fiancée - then he would call “Sister” & when I bent down to hear -
“I do love you” “when I’m gone, will you kiss me?” - & all the
time heads would be popping in “Sister - 20 No – so & so – to - - -
-.” “The S. Sgt wants to know if you can lend him a couple of men
to…”This & that - but in spite of all - I did kiss the boy first for
his Mother & then for myself - which pleased him - then he whispered “but
you still will when I’m gone.” The night before he asked me what dying
would be like - & said it seemed so unsatisfactory - he felt too young to
die - & not even wounded - only of bronchitis. Then another time he said,
“They wouldn’t let me go sick every time they said it was rheumatism &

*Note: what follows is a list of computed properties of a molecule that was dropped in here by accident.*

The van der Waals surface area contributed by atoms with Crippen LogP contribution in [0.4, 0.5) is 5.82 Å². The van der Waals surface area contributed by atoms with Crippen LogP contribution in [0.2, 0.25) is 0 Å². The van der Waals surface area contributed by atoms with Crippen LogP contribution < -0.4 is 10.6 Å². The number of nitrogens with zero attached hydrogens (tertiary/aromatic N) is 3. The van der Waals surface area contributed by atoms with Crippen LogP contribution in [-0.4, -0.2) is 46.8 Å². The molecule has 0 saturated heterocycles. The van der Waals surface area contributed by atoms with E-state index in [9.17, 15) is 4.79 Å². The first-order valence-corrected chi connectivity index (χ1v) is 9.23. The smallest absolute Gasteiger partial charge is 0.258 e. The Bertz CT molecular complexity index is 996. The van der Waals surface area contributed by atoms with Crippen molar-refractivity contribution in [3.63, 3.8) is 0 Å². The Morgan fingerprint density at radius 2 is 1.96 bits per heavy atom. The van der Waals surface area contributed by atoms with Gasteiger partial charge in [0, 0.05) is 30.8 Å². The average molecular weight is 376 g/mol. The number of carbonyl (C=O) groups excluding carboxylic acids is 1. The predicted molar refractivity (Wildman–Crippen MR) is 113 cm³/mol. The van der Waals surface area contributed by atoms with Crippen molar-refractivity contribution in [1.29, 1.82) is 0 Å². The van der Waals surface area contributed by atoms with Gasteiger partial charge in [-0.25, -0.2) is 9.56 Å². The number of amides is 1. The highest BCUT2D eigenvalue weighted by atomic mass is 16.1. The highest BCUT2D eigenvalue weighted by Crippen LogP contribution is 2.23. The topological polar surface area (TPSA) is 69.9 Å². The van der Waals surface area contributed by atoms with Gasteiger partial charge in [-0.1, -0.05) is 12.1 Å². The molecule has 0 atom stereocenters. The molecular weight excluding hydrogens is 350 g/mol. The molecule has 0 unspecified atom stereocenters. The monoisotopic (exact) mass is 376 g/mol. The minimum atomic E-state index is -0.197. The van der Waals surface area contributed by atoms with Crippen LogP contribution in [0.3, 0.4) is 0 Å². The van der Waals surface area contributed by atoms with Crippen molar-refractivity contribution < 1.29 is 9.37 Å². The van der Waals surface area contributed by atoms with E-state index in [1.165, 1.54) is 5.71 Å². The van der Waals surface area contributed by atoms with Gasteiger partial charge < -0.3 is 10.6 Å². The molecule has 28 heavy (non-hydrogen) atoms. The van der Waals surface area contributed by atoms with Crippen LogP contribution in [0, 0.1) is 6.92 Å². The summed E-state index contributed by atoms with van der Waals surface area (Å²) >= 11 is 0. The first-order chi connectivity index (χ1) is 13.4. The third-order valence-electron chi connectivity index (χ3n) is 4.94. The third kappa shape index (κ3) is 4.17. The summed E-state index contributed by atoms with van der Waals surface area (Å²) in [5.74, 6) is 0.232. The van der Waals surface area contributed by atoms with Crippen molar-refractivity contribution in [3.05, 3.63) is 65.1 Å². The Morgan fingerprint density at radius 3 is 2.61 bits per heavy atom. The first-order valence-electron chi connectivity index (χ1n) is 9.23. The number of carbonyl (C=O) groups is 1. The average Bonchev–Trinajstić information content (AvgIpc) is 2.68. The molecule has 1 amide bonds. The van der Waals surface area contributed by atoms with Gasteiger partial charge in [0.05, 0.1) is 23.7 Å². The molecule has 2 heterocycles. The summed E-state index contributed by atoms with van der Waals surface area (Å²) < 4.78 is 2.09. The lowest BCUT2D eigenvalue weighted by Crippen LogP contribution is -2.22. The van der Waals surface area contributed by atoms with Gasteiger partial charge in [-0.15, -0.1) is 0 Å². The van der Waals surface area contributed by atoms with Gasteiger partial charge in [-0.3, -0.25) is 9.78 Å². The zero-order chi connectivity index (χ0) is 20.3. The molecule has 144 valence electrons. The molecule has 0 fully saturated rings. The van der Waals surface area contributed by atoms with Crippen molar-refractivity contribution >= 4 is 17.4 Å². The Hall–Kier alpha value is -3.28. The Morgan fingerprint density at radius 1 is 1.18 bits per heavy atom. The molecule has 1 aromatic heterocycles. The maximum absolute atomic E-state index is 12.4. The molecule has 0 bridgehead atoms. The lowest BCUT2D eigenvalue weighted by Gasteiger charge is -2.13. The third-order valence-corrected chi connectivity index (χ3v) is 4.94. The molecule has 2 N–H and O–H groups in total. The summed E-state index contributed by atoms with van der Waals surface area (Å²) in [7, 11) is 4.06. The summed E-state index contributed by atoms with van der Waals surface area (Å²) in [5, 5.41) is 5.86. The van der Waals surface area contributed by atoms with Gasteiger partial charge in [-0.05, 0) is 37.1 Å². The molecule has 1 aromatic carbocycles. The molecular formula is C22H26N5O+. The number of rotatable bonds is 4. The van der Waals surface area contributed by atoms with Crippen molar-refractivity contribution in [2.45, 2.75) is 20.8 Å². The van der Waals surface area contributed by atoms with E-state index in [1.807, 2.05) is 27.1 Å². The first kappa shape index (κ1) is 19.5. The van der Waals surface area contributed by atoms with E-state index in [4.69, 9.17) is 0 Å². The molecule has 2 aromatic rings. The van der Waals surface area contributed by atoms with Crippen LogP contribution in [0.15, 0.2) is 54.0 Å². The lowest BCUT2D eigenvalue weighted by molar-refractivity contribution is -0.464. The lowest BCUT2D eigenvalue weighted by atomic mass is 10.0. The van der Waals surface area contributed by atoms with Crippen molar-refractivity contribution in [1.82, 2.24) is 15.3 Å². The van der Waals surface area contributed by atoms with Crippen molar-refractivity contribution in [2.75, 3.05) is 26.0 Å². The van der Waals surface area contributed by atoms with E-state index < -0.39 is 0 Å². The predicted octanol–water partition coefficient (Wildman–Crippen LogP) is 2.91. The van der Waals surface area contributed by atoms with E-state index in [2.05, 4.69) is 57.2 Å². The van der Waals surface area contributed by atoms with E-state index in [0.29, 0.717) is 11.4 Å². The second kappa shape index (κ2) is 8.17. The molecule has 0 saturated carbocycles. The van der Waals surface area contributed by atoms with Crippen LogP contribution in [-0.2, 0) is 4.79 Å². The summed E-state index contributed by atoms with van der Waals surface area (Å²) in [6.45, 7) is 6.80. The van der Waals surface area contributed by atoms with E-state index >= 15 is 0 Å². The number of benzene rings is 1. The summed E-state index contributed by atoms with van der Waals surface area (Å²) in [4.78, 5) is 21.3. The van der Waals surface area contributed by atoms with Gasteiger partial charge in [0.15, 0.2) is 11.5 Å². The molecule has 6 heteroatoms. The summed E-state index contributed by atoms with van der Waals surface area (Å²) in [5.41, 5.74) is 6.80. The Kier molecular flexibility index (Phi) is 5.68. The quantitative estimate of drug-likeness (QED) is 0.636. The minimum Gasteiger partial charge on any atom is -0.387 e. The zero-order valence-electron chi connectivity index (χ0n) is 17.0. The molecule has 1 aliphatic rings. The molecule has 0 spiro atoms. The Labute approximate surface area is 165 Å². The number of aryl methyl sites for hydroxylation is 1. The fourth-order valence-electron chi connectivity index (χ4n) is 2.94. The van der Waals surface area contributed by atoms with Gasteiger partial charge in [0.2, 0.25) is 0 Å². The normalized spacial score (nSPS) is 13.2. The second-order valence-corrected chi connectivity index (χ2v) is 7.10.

would wear off - & marching with full pack & dodging the shells was
dreadful. Thank Goodness - what I told him dying would be like happened -
exactly - a clear gift of Providence. I told him it would be - that little
by little his breathing would get easier - & he would feel tired & like
going to sleep - & then he would just sleep - & with no morphia - that is
exactly what did happen - without a struggle. He was quite conscious up to
20 minutes before he died. I just asked him now & then if he knew I was
still with him. “Yes” - & you’re quite happy - aren’t you? & he
distinctly said “Yes, quite” Then the last & very trying part for the